If that enormous White Star liner had made port on her maiden voyage that year, 1912 would probably have been known by generations of New Yorkers as the year of the great Equitable disaster.
The world seemed to end in fire and ice on Jan. 9, 1912, when the “city’s first skyscraper” — as The New York Times called it — erupted like a sumptuous Second Empire volcano on lower Broadway. Horse-drawn fire trucks clattered to the scene from around Manhattan and thundered to the island over the Brooklyn Bridge, but to no avail, as temperatures dipped to 16 degrees and winds gusted up to 68 miles an hour. Water was turned to spray, spray was turned to ice and soon the equipment and then the enormous structure itself were turned into fantastic frozen sculptures.
Battalion Chief William Walsh was killed on the fourth floor as the interior of the building collapsed around him. Five other men died, including three who had trapped themselves on the roof seeking a route to safety. Extension ladders were far too short to reach them. A lifeline shot over from a nearby tower burned and snapped before they could use it. Rescuers and bystanders then watched helplessly as they tumbled — one by one — into the inferno behind them.
A fire that had begun at dawn was not under control until nightfall. “Darkness settled on a structure marvelously sheathed in ice with the blaze of the timbers within still red,” The Times said.
The Equitable Building, once promoted as “fire-proof,” was a total loss, though the elaborate granite facade remained standing, foreshadowing the haunting sight of the World Trade Center facades with nothing but sky behind them.
The Equitable Life Assurance Society of the United States, on the other hand, fared much better. It had already weathered a national scandal in 1905 that centered on extravagant self-dealing by its officers and the founder’s son. And it was prepared, to some degree, for the catastrophe of 1912. Many of its most current records were being stored nearby on Albany Street. The vault containing millions of dollars in securities, stocks and bonds came through the fire intact. As a matter of fact, the company had been planning to replace the old building.
According to a 1929 company history, agents paused that morning only to send notes of support to the home office, then went out and wrote policies. (The account did not note how many were asked, “Why would I want to be insured by a company whose headquarters just burned down?”)
By 1915, a massive new Equitable Building stood on the same block, bounded by Broadway and Cedar, Nassau and Pine Streets. Today, as a subsidiary of the French financial giant AXA, the AXA Equitable Life Insurance Company has its headquarters at 1290 Avenue of the Americas, between 51st and 52nd Streets.
Neither AXA Equitable nor the Fire Department planned any commemoration on Monday.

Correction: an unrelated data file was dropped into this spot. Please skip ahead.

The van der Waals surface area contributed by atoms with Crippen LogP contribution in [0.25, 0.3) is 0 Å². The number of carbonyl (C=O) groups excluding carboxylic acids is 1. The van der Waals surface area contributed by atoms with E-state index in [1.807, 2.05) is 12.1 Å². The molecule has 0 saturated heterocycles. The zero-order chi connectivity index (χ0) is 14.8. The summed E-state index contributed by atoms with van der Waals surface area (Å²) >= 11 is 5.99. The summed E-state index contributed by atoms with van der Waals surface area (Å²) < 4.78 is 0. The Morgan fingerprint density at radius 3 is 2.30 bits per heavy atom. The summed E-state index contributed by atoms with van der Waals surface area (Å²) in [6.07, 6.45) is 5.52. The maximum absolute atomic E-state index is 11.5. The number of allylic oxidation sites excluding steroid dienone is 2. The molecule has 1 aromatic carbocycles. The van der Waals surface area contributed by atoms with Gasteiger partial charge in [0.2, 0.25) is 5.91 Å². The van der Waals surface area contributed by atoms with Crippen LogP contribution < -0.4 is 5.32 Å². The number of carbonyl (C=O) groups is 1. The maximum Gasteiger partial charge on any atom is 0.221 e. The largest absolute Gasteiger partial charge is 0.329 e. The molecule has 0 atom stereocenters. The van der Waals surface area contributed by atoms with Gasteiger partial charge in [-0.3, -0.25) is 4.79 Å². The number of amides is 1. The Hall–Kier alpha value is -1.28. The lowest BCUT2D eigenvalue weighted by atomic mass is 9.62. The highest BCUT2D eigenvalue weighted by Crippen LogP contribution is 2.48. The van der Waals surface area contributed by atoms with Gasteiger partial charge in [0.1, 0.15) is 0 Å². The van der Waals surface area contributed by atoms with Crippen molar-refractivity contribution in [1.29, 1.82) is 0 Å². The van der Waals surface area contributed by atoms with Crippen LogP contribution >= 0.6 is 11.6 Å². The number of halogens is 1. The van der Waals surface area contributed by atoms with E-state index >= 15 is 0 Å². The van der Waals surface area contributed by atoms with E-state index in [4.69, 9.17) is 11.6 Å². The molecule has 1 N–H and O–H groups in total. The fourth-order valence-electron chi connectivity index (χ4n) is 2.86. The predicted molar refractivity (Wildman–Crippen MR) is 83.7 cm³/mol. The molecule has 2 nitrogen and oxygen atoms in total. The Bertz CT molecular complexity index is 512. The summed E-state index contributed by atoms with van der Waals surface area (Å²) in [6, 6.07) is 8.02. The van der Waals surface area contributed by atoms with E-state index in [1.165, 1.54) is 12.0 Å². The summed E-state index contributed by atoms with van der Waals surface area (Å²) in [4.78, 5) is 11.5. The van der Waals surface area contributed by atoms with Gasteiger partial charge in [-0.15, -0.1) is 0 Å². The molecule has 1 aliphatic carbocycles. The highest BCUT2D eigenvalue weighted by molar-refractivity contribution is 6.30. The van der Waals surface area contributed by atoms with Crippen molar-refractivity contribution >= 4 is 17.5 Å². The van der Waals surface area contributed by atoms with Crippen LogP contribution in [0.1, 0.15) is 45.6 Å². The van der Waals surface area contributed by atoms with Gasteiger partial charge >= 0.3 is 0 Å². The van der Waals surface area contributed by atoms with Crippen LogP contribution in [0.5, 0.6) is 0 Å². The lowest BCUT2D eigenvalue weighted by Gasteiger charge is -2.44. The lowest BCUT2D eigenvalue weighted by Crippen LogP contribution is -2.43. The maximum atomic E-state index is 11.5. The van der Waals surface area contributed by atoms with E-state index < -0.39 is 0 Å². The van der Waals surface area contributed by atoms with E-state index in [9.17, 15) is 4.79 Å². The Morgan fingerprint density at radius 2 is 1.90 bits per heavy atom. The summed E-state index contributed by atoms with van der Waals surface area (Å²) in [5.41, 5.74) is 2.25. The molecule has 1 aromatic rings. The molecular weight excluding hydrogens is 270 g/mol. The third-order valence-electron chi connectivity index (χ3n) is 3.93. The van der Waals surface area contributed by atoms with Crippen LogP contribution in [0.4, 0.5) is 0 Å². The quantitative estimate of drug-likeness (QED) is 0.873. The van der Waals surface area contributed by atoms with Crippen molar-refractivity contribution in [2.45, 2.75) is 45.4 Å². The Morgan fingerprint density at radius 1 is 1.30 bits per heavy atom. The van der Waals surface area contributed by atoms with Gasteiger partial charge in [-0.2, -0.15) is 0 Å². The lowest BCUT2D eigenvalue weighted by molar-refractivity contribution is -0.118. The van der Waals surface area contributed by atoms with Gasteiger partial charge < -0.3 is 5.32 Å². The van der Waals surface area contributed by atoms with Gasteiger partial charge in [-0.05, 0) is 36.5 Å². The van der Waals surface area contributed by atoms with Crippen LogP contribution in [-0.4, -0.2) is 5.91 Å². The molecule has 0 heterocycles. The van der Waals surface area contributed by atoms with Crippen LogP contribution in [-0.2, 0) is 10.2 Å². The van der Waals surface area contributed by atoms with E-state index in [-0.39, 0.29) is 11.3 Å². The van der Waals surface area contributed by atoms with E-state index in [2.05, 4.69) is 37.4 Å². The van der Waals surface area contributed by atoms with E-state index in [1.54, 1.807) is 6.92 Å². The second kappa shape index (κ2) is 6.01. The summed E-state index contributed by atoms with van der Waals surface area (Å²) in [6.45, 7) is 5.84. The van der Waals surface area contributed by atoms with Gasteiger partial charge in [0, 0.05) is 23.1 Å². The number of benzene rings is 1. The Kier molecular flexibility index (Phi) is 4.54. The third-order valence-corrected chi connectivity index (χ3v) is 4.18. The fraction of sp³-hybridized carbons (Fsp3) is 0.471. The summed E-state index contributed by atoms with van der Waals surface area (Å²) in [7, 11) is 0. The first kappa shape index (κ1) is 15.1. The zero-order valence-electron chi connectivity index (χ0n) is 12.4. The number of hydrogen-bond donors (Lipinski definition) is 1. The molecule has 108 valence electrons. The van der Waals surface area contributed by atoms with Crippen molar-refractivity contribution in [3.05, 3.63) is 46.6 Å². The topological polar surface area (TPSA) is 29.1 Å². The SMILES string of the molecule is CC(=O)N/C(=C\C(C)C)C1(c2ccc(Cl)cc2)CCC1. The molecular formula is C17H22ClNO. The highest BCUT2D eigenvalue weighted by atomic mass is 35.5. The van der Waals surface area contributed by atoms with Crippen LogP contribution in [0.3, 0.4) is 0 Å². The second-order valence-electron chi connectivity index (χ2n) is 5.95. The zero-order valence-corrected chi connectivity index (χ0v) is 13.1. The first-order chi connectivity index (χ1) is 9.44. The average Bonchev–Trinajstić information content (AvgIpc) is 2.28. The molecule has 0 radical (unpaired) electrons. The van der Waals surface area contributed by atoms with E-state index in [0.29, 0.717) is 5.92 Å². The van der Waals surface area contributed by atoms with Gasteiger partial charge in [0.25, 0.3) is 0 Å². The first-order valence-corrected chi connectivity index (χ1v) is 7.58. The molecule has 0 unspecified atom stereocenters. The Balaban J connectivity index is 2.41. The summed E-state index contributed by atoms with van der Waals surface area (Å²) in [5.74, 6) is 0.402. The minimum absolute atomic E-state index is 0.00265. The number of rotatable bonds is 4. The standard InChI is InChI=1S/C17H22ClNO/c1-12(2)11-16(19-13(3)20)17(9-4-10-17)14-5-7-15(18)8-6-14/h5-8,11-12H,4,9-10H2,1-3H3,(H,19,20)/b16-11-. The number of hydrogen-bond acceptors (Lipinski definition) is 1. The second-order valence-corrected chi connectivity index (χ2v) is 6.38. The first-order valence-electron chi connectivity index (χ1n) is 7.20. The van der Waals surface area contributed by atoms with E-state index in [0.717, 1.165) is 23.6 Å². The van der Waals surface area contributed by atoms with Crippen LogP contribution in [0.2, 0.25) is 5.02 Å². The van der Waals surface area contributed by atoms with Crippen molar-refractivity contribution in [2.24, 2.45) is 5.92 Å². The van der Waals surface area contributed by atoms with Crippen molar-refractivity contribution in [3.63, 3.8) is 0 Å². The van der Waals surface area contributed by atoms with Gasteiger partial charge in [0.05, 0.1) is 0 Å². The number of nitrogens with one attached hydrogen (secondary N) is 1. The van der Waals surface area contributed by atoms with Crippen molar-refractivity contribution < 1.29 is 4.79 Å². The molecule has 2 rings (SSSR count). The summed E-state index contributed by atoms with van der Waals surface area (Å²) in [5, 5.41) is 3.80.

The old Equitable Building was constructed in stages beginning in 1869, 10 years after the company was founded. Eventually, it rose to 10 stories, tall enough in its day that the rooftop observation deck was a popular tourist attraction and the site of the city’s weather bureau.
“This substantial building, not unlike a massive fortification, served as an object lesson — the stability of the structure seeming to typify the future strength and magnitude of the society,” William Alexander wrote in “A Brief History of the Equitable Life Assurance Society of the United States,” published in 1929.
Shortly after 5 a.m. on Tuesday, Jan. 9, 1912, a small fire began in a basement office serving the Cafe Savarin. After causing moderate damage, it found a greasy dumbwaiter shaft that ran to an eighth-floor kitchen. Then the conflagration really began. The first fire alarm was sounded at 5:34 a.m.; four engine companies and two ladder companies responded.
A second alarm at 5:55 brought John Kenlon, the chief of the department, and five more companies. Third, fourth and fifth alarms were sounded, and more and more firefighters arrived on the scene, cater-corner from Trinity Church. Finally, at 7:48 a.m., a special call went to Brooklyn for nine more engine companies and four more ladder companies.
This should have been more than enough to defeat the fire. But the bitter, blustery cold turned the hose streams into frozen spray.
“Ice seemed to form in the very air,” The Times reported. “It clogged the apparatus, rooting the pieces to the frozen streets. It settled in cloaks over the men themselves so that they had to be chopped and thawed out from time to time that they might go on with the work.
“And it settled over the building in a gleaming sheath of white that made the fire a wonderful thing to see. Ice converted the ruined building into a fantastic palace, with the rainbows arching at every turn as the sunlight filtered through the spray and smoke.”
The account continued, “And of all the spectacles that kept crowds staring fascinated from opposite streets and windows, the strangest was that of two despairing hands — a dead man’s hands thrust through the bars from one of the basement vaults. It was all of the man that could be seen, and as the afternoon drew to a close the ice mound on the pavement grew layer by layer, till even the hands were hidden from view.”
New Yorkers might have had a hard time that day imagining a catastrophe sufficient to make them forget the fire at the “fire-proof” Equitable Building any time soon. But four months later, on April 10, the Titanic set out on her maiden voyage to America.